Animal Cognition

, Volume 18, Issue 3, pp 667–681 | Cite as

Information seeking in capuchins (Cebus apella): A rudimentary form of metacognition?

  • Alexander Q. Vining
  • Heidi L. MarshEmail author
Original Paper


In previous research, great apes and rhesus macaques have demonstrated multiple apparently metacognitive abilities, whereas capuchin monkeys have not. The present experiment investigated whether at least a rudimentary form of metacognition might be demonstrated in capuchins if a simplified metacognitive task was used. Capuchins (Cebus apella) were required to locate a food reward hidden beneath one of two inverted cups that sat on a Plexiglas tray. In some conditions, the capuchins were shown where the food was hidden, in others they could infer its location, and in yet others they were not given information about the location of the food. On all trials, capuchins could optionally seek information about the food’s location by looking up through the Plexiglas beneath the cups. In general, capuchins did this less often when they were shown the food reward, but not when they could infer the reward’s location. These data suggest that capuchins—if metacognitive—only metacognitively control their information seeking in some conditions, particularly those in which information is presented in the visual domain. This may represent a rudimentary version of metacognitive control, in comparison with that seen in great apes and humans.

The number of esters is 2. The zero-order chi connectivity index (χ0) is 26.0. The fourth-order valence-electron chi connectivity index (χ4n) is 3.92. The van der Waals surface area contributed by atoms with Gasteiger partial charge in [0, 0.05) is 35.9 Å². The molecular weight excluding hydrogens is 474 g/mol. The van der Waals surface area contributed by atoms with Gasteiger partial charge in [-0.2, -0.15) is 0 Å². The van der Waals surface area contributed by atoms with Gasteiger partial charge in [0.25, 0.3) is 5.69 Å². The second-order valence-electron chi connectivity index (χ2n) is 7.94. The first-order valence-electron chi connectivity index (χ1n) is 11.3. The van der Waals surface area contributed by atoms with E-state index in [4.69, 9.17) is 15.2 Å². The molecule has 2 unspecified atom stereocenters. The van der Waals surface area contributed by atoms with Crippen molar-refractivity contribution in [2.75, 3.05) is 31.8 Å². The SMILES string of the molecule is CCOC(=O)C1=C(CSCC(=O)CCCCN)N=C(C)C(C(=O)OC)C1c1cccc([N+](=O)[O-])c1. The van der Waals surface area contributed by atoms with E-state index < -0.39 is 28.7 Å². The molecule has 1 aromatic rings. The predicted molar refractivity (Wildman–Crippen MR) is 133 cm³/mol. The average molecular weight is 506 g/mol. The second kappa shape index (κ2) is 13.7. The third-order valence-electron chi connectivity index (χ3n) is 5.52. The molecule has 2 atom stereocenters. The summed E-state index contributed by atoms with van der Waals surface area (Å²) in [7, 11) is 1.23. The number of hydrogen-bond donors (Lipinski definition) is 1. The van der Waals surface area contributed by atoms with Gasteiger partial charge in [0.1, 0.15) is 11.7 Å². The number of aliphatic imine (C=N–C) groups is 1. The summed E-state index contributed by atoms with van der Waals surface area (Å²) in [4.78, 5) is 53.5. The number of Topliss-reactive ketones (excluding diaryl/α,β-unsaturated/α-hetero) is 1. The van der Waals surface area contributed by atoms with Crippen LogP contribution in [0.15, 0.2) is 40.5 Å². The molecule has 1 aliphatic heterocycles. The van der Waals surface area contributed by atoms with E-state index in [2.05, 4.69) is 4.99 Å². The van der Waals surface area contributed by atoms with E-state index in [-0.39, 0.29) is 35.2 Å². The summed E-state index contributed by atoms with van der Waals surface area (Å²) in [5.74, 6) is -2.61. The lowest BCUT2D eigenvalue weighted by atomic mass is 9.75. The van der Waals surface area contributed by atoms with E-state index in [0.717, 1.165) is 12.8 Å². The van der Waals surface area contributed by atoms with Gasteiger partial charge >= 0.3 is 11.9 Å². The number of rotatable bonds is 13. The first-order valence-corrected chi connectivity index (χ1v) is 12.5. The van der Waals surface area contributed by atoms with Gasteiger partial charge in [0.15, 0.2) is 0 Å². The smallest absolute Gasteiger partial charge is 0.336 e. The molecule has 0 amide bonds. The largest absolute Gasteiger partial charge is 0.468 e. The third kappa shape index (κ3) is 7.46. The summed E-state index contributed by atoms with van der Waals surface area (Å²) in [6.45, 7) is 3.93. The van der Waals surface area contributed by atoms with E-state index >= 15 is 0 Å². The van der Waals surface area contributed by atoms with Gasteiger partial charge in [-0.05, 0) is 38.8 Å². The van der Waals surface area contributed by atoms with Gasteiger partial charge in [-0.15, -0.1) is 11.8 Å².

Information seeking Knowledge state Metacognition Monkeys Primates 



We wish to thank Dr. Peter Judge, Mary Gavitt, Gretchen Long, and the rest of the caretaking staff at the Bucknell University Animal Behavior Laboratory, for their assistance and support with this research. We also thank Andrew Marsh for his assistance with apparatus construction. Finally, we thank Dr. William Roberts as well as the anonymous reviewers for their comments on an earlier version of the manuscript. This research was supported by a Natural Sciences and Engineering Research Council of Canada postdoctoral fellowship awarded to H. Marsh.


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Copyright information

© Springer-Verlag Berlin Heidelberg 2015

Authors and Affiliations

  1. 1.Department of PsychologyBucknell UniversityLewisburgUSA
  2. 2.Department of Evolutionary AnthropologyDuke UniversityDurhamUSA
  3. 3.Department of PsychologyUniversity of Western OntarioLondonCanada

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